Tanner Foust will race a rear-wheel drive Volkswagen ID.4 EV in the grueling NORRA Mexican 1000.
Prepared by Rhys Millen Racing, the Volkswagen ID.4 racer will use its stock powertrain and 82 kWh battery pack. Among the major modifications, the EV will get a race-ready off-road suspension, racing wheels and tires along with a full racing cage.
The reworked suspension now has rally-style coil-over struts at all wheels and tubular lower control arms in the front and boxed lower rear links. Underneath, skid plates of 3/8-inch steel were added to the undercarriage. To improve approach angles and cooling capacity, the radiator was raised several inches. Altogether, the body was lifted about two inches over the regular ID.4.
An interesting note: the vehicle’s powertrain will remain entirely stock. Foust will use the 201-horsepower electric motor in its regular drive mode. He will engage the “B” regeneration mode, but that’s it. This year’s race will cover 1,141 miles total, 893 miles of which will be off-pavement. The Volkswagen team will use a portable biofuel generator powering a 50-kW portable fast charger. The team wants to complete about 98 percent of the stages in the loop without the need for recharging.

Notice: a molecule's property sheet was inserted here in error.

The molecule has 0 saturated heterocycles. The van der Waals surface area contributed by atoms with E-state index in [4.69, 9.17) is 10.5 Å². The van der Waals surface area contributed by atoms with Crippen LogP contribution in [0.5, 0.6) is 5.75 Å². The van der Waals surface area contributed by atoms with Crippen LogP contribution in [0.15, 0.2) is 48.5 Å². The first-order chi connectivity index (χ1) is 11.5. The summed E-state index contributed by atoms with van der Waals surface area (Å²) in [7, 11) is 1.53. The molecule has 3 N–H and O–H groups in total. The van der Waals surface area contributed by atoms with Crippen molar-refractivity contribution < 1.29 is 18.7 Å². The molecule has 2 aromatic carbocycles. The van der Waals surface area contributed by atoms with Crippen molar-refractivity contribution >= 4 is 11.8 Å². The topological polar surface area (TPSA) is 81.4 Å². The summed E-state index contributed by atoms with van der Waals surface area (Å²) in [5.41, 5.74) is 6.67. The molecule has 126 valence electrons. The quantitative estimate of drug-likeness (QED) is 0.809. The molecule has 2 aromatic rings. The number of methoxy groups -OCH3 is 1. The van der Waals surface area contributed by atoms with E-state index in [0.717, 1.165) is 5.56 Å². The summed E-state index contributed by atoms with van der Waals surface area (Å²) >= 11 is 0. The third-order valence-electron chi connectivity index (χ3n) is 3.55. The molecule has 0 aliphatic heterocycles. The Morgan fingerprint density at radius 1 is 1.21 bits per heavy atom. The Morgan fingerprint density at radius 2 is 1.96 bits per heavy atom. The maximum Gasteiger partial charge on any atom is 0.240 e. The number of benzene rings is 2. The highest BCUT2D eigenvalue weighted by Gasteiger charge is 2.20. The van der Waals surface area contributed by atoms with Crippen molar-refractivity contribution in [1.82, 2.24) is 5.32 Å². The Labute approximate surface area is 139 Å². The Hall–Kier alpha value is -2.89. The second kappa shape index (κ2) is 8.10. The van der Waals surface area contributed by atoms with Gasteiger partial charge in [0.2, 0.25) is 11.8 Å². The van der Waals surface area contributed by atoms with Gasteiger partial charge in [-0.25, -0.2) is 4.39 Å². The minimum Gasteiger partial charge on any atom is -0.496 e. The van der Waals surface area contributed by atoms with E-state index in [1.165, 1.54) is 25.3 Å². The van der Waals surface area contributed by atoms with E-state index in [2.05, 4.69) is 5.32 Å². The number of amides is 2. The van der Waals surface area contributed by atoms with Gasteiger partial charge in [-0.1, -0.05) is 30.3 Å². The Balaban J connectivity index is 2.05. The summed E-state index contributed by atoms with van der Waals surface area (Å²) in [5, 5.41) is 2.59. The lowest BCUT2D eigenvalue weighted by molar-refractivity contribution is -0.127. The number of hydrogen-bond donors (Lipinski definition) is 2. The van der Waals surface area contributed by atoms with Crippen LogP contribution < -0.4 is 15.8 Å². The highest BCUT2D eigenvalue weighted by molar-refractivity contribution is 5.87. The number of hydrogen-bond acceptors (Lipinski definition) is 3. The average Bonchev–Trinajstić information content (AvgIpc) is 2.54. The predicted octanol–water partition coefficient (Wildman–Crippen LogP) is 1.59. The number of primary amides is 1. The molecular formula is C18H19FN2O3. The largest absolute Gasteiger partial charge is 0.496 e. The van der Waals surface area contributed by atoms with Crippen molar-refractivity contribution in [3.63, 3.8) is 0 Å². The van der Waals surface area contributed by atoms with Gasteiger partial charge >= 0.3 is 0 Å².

Foust & the ID.4 EV will be joined in the race by writer and off-road racer Emme Hall
Emme Hall, who’s worked with TFL Studios many times in the past, will be participating as well. She did extremely well piloting the very first race for the Rivian R1T in the 2021 Rebelle Rally. We’re proud of our friend and wish her luck! She has a ton of racing experience, especially with air-cooled buggies. The ID.4 is a little bit more advanced than that, but it’s still a Volkswagen. It does share a bit of history with the NORRA Mexican 1000. The first race was staged in 1967, and was won by a Volkswagen-powered Meyers Manx dune buggy.
The 2021 NORRA Mexican 1000 takes place on April 25-29 in the Mexican Baja peninsula.